Why do I need to open a probate file when there is a lawsuit?
When someone dies and there is a lawsuit, in most states a person must get appointed by the probate court to have legal standing to pursue the lawsuit.
“The decedent didn’t own anything. There is no estate.” Why do I need to open a probate estate?
Even if they didn’t own any assets, when someone dies and there is a lawsuit, in most states a person must get appointed by the probate court to have legal standing to pursue the lawsuit.
“The decedent had a Will.” Why do I need to open a probate estate?
When someone dies and there is a lawsuit, in most states a person must get appointed by the probate court to have legal standing to pursue the lawsuit. The Will nominates in the probate proceeding who may serve as the personal representative.
“The decedent had a Trust. That should avoid probate.” Why do I need to open a probate estate?
When someone dies and there is a lawsuit, in most states a person must get appointed by the probate court to have legal standing to pursue the lawsuit. Generally, a Trustee does not have legal standing to file a lawsuit.
What is a Personal Representative?
A person who is appointed by a probate court to administer and represent a decedent’s probate estate.
What is a Letter of Administration or Letter of Authority?
A document issued by the probate court that evidences the powers of the personal representative.
What constitutes a valid Will?
In the state of Michigan, a valid Will must comply with MCL 700.2502. It must be in writing. It is recommended that it be drafted and executed with the assistance of a competent estate planning lawyer.
A requirement under Michigan law is that it must be signed by the testator, the person making it. In the event this does not occur, it is possible for it to be signed by another person in his or her name at the testator’s direction and in the testator’s presence.
What is a statutory Will?
A statutory Will is a pre-printed form created under MCL 700.2519. It can be limited in its application but permits the following provisions:
- You may leave up to two cash gifts of any amount to people or charities.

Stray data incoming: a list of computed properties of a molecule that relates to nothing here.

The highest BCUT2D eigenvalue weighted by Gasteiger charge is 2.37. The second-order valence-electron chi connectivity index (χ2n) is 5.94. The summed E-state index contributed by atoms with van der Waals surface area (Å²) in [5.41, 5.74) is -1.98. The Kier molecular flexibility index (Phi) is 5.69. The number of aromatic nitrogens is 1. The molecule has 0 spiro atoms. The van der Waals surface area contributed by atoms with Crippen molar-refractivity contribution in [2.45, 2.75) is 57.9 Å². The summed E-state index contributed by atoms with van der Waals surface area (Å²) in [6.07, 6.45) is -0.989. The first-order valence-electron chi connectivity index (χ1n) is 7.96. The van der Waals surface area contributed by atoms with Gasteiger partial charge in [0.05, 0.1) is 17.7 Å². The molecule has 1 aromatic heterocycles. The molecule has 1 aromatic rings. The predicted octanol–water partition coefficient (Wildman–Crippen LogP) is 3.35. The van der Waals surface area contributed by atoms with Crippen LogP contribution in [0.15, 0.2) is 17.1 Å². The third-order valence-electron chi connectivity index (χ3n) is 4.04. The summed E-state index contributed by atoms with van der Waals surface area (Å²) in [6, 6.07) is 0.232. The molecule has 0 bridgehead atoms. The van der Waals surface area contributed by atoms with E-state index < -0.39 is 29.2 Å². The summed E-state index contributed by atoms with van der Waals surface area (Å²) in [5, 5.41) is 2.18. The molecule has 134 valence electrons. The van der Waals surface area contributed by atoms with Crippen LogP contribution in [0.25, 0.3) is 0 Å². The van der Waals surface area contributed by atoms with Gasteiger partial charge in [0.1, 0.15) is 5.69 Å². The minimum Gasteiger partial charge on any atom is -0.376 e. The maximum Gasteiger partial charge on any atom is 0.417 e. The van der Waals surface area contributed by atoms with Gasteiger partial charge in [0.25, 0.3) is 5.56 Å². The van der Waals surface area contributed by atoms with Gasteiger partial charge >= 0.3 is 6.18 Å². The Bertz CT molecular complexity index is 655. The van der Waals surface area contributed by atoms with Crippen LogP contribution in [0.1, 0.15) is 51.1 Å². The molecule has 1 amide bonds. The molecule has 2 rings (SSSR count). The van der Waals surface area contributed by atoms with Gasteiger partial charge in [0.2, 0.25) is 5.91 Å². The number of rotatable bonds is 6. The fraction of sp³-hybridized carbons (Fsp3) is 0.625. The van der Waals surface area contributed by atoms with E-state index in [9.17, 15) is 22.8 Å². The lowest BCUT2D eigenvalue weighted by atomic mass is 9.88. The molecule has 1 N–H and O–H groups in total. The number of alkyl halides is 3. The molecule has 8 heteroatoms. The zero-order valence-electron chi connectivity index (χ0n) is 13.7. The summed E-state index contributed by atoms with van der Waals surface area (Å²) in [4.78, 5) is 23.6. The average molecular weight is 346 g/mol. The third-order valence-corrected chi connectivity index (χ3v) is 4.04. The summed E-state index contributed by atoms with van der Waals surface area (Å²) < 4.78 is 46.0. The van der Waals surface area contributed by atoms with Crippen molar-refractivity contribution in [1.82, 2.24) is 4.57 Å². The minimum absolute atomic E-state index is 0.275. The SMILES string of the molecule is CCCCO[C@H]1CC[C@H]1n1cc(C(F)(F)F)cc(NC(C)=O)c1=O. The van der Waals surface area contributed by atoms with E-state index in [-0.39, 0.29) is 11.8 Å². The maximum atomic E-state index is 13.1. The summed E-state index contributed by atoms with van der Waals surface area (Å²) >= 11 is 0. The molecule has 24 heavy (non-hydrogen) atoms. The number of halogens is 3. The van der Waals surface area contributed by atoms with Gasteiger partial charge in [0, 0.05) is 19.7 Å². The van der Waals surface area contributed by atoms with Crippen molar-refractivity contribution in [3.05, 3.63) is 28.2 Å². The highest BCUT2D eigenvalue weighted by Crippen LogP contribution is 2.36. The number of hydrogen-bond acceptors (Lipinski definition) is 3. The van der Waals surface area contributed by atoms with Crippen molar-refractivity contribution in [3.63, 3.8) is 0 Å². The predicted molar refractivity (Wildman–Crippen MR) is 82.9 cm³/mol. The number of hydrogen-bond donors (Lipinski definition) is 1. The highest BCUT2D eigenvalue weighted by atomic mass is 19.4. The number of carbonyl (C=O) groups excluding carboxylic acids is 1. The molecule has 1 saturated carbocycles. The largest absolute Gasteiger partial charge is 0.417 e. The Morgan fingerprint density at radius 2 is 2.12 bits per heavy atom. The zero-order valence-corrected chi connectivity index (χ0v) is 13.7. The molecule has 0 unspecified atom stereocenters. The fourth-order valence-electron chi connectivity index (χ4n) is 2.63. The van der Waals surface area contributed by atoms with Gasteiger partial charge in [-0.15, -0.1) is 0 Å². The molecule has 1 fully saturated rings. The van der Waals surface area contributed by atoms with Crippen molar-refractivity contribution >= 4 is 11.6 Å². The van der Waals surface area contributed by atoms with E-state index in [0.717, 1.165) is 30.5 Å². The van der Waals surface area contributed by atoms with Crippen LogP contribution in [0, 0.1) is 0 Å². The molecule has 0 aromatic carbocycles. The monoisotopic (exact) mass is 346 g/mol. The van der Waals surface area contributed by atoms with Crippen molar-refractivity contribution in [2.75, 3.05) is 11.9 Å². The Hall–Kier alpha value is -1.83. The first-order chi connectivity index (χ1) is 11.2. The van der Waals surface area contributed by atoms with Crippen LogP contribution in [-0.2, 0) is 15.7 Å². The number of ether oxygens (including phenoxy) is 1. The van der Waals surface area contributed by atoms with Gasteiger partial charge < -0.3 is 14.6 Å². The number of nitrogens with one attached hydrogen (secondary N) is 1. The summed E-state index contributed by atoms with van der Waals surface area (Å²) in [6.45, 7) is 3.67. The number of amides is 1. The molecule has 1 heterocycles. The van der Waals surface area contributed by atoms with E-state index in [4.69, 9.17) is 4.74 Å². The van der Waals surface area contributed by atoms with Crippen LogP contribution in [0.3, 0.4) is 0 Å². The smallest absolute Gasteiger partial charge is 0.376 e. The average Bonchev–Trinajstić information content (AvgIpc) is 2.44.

- You may write a list of personal and household items and identify who is to receive each item.
- You may select a personal representative to administer your property.
- You may appoint a guardian and conservator in case you and your spouse both pass before any children reach the age of 18 years.
Probate FAQ: Free Forms and Video Help
How can I get free probate forms?
The Probate Pro offers access to free pre-printed forms. You can access the free probate forms here.
How do I get free probate information?
The Probate Pro has created many videos to assist you in the probate process. You can access the free probate videos here.
How do I get probate a list of common probate definitions?
The Probate Pro has created a probate glossary of common probate words. You can access the free probate Glossary here.
Probate FAQ: The Probate Pro
Who is The Probate Pro?
The Probate Pro, PLC is a national probate coordination law firm. The Probate Pro law firm handles probate and trust matters, litigation and appeals, estate planning, guardianships, estate and trust administration, and elder law. The Probate Pro is a Division of The Darren Findling Law Firm, PLC.
For decades, The Probate Pro has been practicing and providing probate related legal services. With offices in Michigan, Florida, Ohio and Illinois, The Probate Pro has earned a reputation of being the premier probate law firm.
Have additional questions that were not listed in this probate FAQ page? We would be happy to answer your questions.